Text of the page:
Telecommunications firms operating in Nigeria and other African countries are stepping up investments in cross-border Internet infrastructure in view of the rising demand for enterprise communications services, industry analysts have said. This new development, according to them, has become imperative considering that Africa is gradually becoming an economic hub. In view of this huge market opportunity, according to industry analysts, many global and regional companies are expanding their presence across the continent, and thus seeking better and efficient communications services to link offices and processes. Enterprise communication services refer to sophisticated, high-value telecommunication and IT services for corporate clients.
The suite of products in the area of global transmission and IP services include submarine capacity, global leased circuits, ethernet and backhauls, global and regional IP transit, managed internet, and bandwidth on demand. Global telecom service revenue is expected to reach $2.1 trillion by 2015. Research company, Frost & Sullivan, says enterprise the telecom market currently accounts for about 35 percent of the overall telecoms market. Compared to the retail market, the enterprise market has incrementally grown in its contribution to the overall pie since CY2011. “Sub-Saharan African countries overall have shown considerable resilience to financial shocks during the global financial crisis,” Moody’s Investors Service analysts said.
According to him, these businesses would require innovative solutions that could assist in minimising the cost and complexity of communications in Africa. “There is growing interest in the ability to offer a single management contract governing multiple territories, taking away much of the worry for large corporate customers looking to manage their communications in a fast-growing but demanding environment”, he added.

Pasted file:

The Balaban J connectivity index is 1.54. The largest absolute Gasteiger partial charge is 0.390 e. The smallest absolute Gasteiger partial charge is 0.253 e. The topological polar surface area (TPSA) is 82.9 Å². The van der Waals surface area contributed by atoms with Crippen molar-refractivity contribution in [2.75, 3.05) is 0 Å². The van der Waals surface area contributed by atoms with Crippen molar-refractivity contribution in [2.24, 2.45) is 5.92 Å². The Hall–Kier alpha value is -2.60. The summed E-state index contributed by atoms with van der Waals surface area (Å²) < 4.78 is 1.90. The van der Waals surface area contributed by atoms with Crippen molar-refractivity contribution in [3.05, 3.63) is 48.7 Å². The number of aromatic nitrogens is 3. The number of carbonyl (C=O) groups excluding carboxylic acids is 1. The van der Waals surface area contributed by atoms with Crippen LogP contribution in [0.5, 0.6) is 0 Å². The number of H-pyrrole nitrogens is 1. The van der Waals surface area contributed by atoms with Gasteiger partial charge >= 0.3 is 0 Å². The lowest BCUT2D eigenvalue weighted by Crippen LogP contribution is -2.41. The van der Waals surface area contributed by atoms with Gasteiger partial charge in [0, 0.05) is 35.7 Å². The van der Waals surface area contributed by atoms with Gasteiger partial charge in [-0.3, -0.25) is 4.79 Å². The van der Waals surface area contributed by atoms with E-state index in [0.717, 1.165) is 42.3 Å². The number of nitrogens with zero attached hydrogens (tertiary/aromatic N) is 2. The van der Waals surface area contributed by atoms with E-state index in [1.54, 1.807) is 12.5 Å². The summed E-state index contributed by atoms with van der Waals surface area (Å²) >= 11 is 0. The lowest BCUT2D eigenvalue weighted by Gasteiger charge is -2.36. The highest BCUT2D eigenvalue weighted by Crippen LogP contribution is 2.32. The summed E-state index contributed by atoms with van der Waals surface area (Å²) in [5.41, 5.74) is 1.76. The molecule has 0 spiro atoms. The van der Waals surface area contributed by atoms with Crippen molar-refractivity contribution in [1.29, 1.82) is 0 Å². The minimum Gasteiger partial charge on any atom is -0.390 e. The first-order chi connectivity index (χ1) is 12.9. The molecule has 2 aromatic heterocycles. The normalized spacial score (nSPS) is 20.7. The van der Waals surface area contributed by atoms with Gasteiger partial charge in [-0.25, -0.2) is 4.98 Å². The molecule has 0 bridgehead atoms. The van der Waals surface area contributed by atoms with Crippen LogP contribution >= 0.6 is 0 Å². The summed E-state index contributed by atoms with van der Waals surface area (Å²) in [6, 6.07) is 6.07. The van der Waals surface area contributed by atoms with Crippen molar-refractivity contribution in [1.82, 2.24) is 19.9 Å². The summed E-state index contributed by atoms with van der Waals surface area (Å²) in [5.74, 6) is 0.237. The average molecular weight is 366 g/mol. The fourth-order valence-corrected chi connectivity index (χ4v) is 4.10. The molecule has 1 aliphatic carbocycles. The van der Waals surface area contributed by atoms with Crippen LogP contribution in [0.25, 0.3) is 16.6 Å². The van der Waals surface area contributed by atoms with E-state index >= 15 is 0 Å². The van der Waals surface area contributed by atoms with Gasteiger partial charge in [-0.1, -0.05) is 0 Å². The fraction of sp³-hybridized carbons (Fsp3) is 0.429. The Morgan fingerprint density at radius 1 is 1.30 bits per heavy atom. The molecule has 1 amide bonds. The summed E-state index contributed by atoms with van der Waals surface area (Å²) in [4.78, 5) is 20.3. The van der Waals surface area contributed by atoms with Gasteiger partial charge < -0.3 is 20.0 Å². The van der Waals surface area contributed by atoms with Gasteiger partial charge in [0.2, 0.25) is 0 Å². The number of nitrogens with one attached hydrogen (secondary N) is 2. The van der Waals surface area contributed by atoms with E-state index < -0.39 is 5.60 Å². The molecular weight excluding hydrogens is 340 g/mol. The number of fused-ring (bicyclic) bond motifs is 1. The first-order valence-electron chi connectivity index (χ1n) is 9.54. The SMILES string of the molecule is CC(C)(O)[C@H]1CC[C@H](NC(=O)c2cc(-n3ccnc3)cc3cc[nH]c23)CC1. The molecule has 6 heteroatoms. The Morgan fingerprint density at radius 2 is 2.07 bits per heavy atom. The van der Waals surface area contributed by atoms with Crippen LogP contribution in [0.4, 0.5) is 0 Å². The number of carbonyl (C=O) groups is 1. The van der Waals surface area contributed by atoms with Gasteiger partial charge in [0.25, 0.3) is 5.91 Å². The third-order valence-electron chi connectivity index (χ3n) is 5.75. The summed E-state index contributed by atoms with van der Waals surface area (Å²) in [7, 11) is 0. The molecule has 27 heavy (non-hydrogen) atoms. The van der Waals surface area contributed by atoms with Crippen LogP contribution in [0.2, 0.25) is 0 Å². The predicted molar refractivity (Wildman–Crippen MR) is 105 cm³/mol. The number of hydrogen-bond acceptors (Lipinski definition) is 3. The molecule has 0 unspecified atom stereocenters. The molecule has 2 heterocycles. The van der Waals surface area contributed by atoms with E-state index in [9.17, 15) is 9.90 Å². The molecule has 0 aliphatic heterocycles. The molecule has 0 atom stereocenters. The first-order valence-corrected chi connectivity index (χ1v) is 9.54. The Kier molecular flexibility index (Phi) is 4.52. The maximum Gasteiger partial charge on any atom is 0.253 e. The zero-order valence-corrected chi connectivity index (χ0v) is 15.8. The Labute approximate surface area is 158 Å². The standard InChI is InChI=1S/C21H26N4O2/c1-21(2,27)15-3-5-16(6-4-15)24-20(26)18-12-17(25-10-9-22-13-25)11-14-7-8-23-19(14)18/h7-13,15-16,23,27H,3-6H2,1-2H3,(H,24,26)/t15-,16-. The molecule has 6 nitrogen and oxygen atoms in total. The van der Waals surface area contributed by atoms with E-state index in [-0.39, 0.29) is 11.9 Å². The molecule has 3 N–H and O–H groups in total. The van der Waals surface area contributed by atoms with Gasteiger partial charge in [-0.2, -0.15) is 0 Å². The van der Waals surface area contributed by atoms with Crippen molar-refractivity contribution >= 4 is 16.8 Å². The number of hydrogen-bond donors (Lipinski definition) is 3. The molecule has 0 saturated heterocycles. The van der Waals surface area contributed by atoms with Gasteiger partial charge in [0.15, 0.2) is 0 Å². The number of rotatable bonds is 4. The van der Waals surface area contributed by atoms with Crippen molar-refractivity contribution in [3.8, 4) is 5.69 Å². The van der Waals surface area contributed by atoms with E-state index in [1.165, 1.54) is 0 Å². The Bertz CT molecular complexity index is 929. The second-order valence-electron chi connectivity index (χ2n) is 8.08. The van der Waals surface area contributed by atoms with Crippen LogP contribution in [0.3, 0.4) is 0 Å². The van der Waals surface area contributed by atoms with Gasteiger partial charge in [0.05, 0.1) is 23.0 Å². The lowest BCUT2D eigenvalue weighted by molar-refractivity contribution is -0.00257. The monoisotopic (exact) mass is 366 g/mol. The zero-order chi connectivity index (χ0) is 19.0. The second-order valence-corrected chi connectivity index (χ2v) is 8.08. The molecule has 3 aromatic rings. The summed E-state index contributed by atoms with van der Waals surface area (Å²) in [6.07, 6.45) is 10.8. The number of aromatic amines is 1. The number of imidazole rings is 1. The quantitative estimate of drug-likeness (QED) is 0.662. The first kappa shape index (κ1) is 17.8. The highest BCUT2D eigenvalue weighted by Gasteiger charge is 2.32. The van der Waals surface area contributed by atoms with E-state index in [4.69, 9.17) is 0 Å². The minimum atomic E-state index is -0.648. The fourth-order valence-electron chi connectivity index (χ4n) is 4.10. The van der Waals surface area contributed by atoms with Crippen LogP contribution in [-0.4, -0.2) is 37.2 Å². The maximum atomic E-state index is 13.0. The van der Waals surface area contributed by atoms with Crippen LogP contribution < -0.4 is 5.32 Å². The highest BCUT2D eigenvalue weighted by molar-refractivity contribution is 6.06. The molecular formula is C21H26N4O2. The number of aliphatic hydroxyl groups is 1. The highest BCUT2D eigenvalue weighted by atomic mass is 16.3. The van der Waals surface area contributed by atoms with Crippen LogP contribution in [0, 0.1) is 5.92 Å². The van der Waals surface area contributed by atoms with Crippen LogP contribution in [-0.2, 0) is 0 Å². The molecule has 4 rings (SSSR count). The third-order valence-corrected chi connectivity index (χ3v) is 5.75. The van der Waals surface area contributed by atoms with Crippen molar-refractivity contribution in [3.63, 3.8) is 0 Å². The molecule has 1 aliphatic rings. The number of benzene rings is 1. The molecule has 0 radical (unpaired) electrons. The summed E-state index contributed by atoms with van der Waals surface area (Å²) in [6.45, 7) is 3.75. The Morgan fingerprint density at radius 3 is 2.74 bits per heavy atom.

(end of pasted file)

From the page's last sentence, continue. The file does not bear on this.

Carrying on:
Analysts say telecoms operators see this fresh opportunity, which has necessitated huge investments in cross-border terrestrial networks as well as regional telecoms agreements all aimed towards accelerating the growth of Internet and mobile data services across the continent. India’s Bharti Airtel has deployed an integrated fibre and satellite network with 42 Points of Presence (PoP) spread across 17 African countries. The network will offer African businesses a variety of integrated telecom applications and solutions.
“Africa is also emerging as an economic hub and we are uniquely poised to connect the continent to the rest of the world and fully serve the growing bandwidth demand”, Ajay Chitkara, chief executive officer, Bharti Airel, said in a press statement. On the other hand, MainOne cable has plugged into West Africa’s internet highway by virtue of the massive investments in its cross-border network. The goal is providing seamless integration of businesses with offices in Nigeria and Ghana. The undersea company said this move would promote trade relations and boost economic growth of the sub-region. “West Africa’s real GDP growth was 6.2% in 2011.
The growth is largely driven by Ghana and Nigeria that share similar language, culture and practice.“They have similar business opportunities with great potentials for regional integration of businesses”, said Funke Opeke, CEO, MainOne while commenting on the project recently. The company has extended its operations to Togo by virtue of an interconnection through Ghana and is currently servicing the Republic of Benin from Nigeria. According to MainOne cable company, plans are already underway to extend services to landlocked areas such as Republic of Burkina Faso and Senegal. Vodacom Business currently manages one of the largest pan-African networks.